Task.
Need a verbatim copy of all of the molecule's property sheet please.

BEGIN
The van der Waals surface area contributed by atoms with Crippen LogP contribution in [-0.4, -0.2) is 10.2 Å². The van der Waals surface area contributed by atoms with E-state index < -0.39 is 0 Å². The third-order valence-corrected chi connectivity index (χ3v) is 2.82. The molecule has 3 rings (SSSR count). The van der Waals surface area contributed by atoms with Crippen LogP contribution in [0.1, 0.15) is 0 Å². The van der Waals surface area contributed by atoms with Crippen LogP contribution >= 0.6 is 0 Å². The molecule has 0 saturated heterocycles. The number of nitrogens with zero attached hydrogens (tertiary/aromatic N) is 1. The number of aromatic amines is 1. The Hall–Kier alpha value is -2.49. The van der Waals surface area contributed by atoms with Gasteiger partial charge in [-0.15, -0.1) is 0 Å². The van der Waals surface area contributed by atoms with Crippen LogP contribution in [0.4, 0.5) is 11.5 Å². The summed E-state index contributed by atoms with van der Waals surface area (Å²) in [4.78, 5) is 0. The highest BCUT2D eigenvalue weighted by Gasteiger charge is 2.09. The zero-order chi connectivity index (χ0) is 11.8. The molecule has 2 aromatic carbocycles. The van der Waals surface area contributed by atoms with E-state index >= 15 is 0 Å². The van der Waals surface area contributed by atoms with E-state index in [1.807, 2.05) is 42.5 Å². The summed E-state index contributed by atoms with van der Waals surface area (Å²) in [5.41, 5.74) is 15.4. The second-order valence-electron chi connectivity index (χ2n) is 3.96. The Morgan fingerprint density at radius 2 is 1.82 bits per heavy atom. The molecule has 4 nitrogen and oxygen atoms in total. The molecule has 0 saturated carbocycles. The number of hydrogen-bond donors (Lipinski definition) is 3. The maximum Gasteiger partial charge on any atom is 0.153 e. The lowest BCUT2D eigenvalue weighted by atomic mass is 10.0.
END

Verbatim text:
The van der Waals surface area contributed by atoms with Crippen LogP contribution in [-0.4, -0.2) is 10.2 Å². The van der Waals surface area contributed by atoms with E-state index < -0.39 is 0 Å². The third-order valence-corrected chi connectivity index (χ3v) is 2.82. The molecule has 3 rings (SSSR count). The van der Waals surface area contributed by atoms with Crippen LogP contribution in [0.1, 0.15) is 0 Å². The van der Waals surface area contributed by atoms with Crippen LogP contribution >= 0.6 is 0 Å². The molecule has 0 saturated heterocycles. The number of nitrogens with zero attached hydrogens (tertiary/aromatic N) is 1. The number of aromatic amines is 1. The Hall–Kier alpha value is -2.49. The van der Waals surface area contributed by atoms with Gasteiger partial charge in [-0.15, -0.1) is 0 Å². The van der Waals surface area contributed by atoms with Crippen LogP contribution in [0.4, 0.5) is 11.5 Å². The summed E-state index contributed by atoms with van der Waals surface area (Å²) in [4.78, 5) is 0. The highest BCUT2D eigenvalue weighted by Gasteiger charge is 2.09. The zero-order chi connectivity index (χ0) is 11.8. The molecule has 2 aromatic carbocycles. The van der Waals surface area contributed by atoms with E-state index >= 15 is 0 Å². The van der Waals surface area contributed by atoms with E-state index in [1.807, 2.05) is 42.5 Å². The summed E-state index contributed by atoms with van der Waals surface area (Å²) in [5.41, 5.74) is 15.4. The second-order valence-electron chi connectivity index (χ2n) is 3.96. The Morgan fingerprint density at radius 2 is 1.82 bits per heavy atom. The molecule has 4 nitrogen and oxygen atoms in total. The molecule has 0 saturated carbocycles. The number of hydrogen-bond donors (Lipinski definition) is 3. The maximum Gasteiger partial charge on any atom is 0.153 e. The lowest BCUT2D eigenvalue weighted by atomic mass is 10.0.